Stu Green now allows that "R&B (rhythm and blues) music was really my thing." But the brothers (originally from North Jersey) discovered that "rock and especially anything British, did really well in this town."
They relied in part on guidance from DJs at then free-form WMMR, and also on "a 12-year-old kid who lived in an apartment adjoining the theater, Mike Hoffman," recalls Rick Green. "He was a diehard Anglophile with a British pen pal who would send over all the hot new releases, and Mike would clue us to them." (Hoffman is still turning people on to the good stuff, as proprietor of A.K.A. Music, 27 N. 2nd St.)
The Greens put on "about 100 shows a year - often two a night," notes Stu - until the rug was abruptly pulled out from under them in 1975. A member of the Ellis clan bargained away the Tower for $350,000 to Midnight Sun's larger competitor, Electric Factory Concerts. Midnight Sun still exists - as a Delaware County-based management and booking agency for bar bands.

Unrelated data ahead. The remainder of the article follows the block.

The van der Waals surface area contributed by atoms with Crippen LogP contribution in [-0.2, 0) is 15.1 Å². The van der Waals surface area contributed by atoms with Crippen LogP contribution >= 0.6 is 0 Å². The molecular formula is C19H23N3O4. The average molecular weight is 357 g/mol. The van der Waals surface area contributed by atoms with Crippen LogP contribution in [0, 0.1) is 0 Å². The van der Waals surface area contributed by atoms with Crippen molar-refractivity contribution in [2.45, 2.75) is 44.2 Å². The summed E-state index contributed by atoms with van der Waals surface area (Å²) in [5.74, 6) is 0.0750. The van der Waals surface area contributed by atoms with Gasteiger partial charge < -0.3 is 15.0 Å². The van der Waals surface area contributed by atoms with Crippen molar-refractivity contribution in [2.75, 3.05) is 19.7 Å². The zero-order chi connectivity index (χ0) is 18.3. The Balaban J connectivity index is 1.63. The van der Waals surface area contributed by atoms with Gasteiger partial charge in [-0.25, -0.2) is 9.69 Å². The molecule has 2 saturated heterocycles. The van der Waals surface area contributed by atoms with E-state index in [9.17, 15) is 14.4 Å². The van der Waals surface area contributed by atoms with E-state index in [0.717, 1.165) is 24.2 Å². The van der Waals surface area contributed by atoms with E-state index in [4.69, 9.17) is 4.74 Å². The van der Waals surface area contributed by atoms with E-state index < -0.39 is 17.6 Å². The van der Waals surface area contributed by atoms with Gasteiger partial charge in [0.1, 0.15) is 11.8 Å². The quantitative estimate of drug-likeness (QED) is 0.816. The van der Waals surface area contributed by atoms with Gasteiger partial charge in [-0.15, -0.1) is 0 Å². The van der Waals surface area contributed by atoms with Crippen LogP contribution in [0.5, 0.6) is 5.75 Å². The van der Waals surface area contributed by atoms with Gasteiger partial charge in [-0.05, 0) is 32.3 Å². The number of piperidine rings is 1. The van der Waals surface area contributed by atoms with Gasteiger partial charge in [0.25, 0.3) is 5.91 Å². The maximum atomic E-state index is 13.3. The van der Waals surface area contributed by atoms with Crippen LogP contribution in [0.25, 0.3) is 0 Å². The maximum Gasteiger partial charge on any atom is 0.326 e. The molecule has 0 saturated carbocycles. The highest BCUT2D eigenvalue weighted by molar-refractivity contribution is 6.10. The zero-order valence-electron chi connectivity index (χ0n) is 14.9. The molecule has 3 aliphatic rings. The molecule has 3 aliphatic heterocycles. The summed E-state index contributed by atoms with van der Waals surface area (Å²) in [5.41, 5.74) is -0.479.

As an element now of the Live Nation megaconcert operation, Electric Factory has kept the rock-hall vibe intact at the Tower, while gradually bringing the property back to respectability. The basement men's room no longer floods regularly. Seats, curtains and walls have been freshened up, the dropped ceiling in the lobby was removed to reveal the original fancy plaster work hiding beneath. The air conditioning works better, and if it gets too hot, you can now cool off with a beer from the lobby bar.
Midsize halls are gaining favor with touring acts like Clarkson - who originally had planned to perform this year in one of our nicer, 20,000-seat hockey rinks. So the Tower's future seems secure.
EFC chief Larry Magid even fought off the idea of his corporate parent to change the name of the theater to the Fillmore Philadelphia as part of a national branding stategy. (TLA took the hit instead.) Magid told a reporter in April that the Tower's legend loomed too large, even before he got involved in the operation:
"I saw rock 'n' roll shows there when I was a kid."